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On-off switch to burning stored fat found by scientists

Date:
June 5, 2014
Source:
University of Texas Health Science Center at San Antonio
Summary:
Scientists' discovery of how white fat cells are converted to beige, and the on-off switch for the process, could lead to novel diabetes and obesity drugs. "Understanding how beigeing is controlled is so very important because if we can improve energy expenditure, we can reduce obesity," the lead author said.

Scientists have reported that a molecular pathway called mTORC1 controls the conversion of unhealthy white fat into beige fat, an appealing target for increasing energy expenditure and reducing obesity. The team, led by researchers from the School of Medicine at The University of Texas Health Science Center at San Antonio, also found that a protein, Grb10, serves as the on-off switch for mTORC1 signaling and the "beigeing" of fat.

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The finding could inform development of novel diabetes and obesity drugs, the scientists said. The study is reported in this month's issue of Cell Metabolism and was selected as the highlighted featured article.

Heat in response to cold

Grb10 is stimulated by cold stress, which causes the body to burn energy. ""We know that if we want to keep our body lean, we have to get rid of extra nutrients in the body, which means burning more energy," said senior author Feng Liu, Ph.D., professor of pharmacology at the UT Health Science Center and director of the Metabolic Syndrome Research Center at Xiangya Second Hospital, Central South University, in Changsha, China.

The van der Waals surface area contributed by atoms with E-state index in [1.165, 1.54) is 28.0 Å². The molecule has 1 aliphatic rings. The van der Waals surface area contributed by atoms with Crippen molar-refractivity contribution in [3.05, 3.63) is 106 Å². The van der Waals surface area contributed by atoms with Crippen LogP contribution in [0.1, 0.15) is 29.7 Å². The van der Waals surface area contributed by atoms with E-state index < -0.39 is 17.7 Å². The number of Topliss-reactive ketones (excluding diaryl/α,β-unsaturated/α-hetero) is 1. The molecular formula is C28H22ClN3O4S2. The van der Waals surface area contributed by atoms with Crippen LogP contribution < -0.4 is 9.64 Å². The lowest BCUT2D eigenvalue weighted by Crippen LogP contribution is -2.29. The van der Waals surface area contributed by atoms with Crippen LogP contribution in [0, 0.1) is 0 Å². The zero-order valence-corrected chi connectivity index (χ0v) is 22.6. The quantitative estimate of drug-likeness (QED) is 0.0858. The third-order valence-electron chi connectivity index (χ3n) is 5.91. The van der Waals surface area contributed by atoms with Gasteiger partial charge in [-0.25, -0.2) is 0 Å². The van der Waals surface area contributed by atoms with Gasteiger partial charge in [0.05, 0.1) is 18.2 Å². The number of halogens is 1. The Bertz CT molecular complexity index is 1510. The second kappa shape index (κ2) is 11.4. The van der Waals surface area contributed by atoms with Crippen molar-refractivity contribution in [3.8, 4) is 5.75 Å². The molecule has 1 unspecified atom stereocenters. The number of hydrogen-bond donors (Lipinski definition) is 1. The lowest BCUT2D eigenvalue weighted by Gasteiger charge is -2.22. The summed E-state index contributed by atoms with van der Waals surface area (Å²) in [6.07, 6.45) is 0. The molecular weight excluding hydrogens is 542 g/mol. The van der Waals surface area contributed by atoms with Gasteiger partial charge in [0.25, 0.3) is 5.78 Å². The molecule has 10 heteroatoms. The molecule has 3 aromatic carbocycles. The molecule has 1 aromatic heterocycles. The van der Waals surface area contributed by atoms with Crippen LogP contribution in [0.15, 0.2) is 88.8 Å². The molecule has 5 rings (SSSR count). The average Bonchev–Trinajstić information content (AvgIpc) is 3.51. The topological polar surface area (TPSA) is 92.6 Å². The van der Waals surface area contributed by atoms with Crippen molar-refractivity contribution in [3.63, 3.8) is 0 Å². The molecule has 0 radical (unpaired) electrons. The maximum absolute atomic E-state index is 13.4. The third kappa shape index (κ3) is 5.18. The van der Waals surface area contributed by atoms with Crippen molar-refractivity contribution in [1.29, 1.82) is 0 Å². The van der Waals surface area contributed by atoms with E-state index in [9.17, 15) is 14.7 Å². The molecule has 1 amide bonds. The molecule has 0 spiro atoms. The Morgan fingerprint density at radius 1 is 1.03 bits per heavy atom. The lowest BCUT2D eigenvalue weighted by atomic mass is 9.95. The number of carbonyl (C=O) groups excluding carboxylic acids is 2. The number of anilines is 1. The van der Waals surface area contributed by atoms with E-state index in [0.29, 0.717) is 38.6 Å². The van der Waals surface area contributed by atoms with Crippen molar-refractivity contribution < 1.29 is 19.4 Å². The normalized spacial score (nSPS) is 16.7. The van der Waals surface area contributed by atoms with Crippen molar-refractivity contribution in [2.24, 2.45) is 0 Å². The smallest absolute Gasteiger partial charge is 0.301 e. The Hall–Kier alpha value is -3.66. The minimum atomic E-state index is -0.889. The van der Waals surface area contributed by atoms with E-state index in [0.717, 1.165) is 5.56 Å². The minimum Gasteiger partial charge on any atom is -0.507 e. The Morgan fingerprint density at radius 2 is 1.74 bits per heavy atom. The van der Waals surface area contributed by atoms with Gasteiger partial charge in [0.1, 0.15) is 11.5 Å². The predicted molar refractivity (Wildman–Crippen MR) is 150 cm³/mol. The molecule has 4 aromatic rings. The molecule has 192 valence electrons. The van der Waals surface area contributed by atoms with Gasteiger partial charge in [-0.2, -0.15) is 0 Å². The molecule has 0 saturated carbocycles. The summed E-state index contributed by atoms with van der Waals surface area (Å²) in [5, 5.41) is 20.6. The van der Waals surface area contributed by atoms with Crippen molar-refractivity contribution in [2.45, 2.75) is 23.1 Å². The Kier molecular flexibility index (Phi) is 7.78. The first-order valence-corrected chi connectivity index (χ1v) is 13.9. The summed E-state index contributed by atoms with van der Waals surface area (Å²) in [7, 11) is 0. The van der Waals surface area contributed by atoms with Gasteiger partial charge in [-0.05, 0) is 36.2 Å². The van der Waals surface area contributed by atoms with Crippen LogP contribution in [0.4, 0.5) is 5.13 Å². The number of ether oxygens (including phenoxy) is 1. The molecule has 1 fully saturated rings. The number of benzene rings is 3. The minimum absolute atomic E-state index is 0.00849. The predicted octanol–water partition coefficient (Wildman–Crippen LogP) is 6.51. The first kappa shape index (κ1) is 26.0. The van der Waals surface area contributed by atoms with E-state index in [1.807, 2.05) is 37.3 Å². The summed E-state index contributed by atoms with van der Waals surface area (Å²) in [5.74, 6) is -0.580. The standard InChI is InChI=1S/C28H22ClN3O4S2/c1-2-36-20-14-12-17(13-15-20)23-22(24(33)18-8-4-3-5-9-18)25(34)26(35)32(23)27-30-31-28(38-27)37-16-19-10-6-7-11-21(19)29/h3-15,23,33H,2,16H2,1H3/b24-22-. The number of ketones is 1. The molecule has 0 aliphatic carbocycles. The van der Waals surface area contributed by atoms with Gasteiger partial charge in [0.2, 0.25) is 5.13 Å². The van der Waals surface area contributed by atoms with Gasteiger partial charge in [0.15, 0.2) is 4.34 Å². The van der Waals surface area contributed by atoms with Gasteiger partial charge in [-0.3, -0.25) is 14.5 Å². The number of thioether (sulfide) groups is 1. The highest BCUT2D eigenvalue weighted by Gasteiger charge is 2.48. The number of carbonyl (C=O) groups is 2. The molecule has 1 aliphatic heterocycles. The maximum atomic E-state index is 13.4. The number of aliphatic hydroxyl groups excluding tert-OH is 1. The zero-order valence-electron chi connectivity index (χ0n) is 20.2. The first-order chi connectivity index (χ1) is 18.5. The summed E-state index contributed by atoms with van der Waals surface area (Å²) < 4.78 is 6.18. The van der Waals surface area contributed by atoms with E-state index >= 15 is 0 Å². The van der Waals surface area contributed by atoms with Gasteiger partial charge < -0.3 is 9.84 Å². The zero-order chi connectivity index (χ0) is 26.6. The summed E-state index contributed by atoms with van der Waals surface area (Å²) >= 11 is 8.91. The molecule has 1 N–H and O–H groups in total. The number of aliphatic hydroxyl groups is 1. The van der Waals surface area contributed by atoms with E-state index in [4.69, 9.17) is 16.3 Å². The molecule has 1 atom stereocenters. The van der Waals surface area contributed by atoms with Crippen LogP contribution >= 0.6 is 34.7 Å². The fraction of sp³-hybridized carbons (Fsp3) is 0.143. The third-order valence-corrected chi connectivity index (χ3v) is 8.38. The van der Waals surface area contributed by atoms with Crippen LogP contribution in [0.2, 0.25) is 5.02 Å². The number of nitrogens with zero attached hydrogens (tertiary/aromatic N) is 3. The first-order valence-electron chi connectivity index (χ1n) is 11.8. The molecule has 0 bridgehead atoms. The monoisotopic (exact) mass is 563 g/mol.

"Understanding how beigeing is controlled is so very important because if we can improve energy expenditure, we can reduce obesity," Dr. Liu said.

Undesirable storage

Adipose (fat) tissues, which include white adipose tissue and brown adipose tissue, are important regulators of metabolism. Having too much white adipose tissue and not burning it off through exercise or other energy expenditure is associated with obesity and metabolic diseases such as type 2 diabetes.

"Normally when we eat something, we store it in white fat," said co-author Lily Dong, Ph.D., professor of cellular and structural biology at the UT Health Science Center. "For the extra food we eat, it is better to release it, not store it. So finding a way to turn the white fat into beige and burn the energy that normally we store would have high therapeutic potential for the treatment of obesity and its related diseases. Dr. Liu has identified the pathway to do this."

Broader application

The mTORC1 pathway is also involved in aging, cardiovascular disease and cancer, so identifying the regulator of this pathway, Grb10, should be very informative for researching other fields, Dr. Liu said.

Drs. Liu and Dong also are members of the Health Science Center's Barshop Institute for Longevity and Aging Studies.


Story Source:

The above story is based on materials provided by University of Texas Health Science Center at San Antonio. Note: Materials may be edited for content and length.


Journal Reference:

  1. Meilian Liu, Juli Bai, Sijia He, Ricardo Villarreal, Derong Hu, Chuntao Zhang, Xin Yang, Huiyun Liang, ThomasJ. Slaga, Yonghao Yu, Zhiguang Zhou, John Blenis, PhilippE. Scherer, LilyQ. Dong, Feng Liu. Grb10 Promotes Lipolysis and Thermogenesis by Phosphorylation-Dependent Feedback Inhibition of mTORC1. Cell Metabolism, 2014; 19 (6): 967 DOI: 10.1016/j.cmet.2014.03.018

Cite This Page:

University of Texas Health Science Center at San Antonio. "On-off switch to burning stored fat found by scientists." ScienceDaily. ScienceDaily, 5 June 2014. <www.sciencedaily.com/releases/2014/06/140605141944.htm>.
University of Texas Health Science Center at San Antonio. (2014, June 5). On-off switch to burning stored fat found by scientists. ScienceDaily. Retrieved November 24, 2014 from www.sciencedaily.com/releases/2014/06/140605141944.htm
University of Texas Health Science Center at San Antonio. "On-off switch to burning stored fat found by scientists." ScienceDaily. www.sciencedaily.com/releases/2014/06/140605141944.htm (accessed November 24, 2014).

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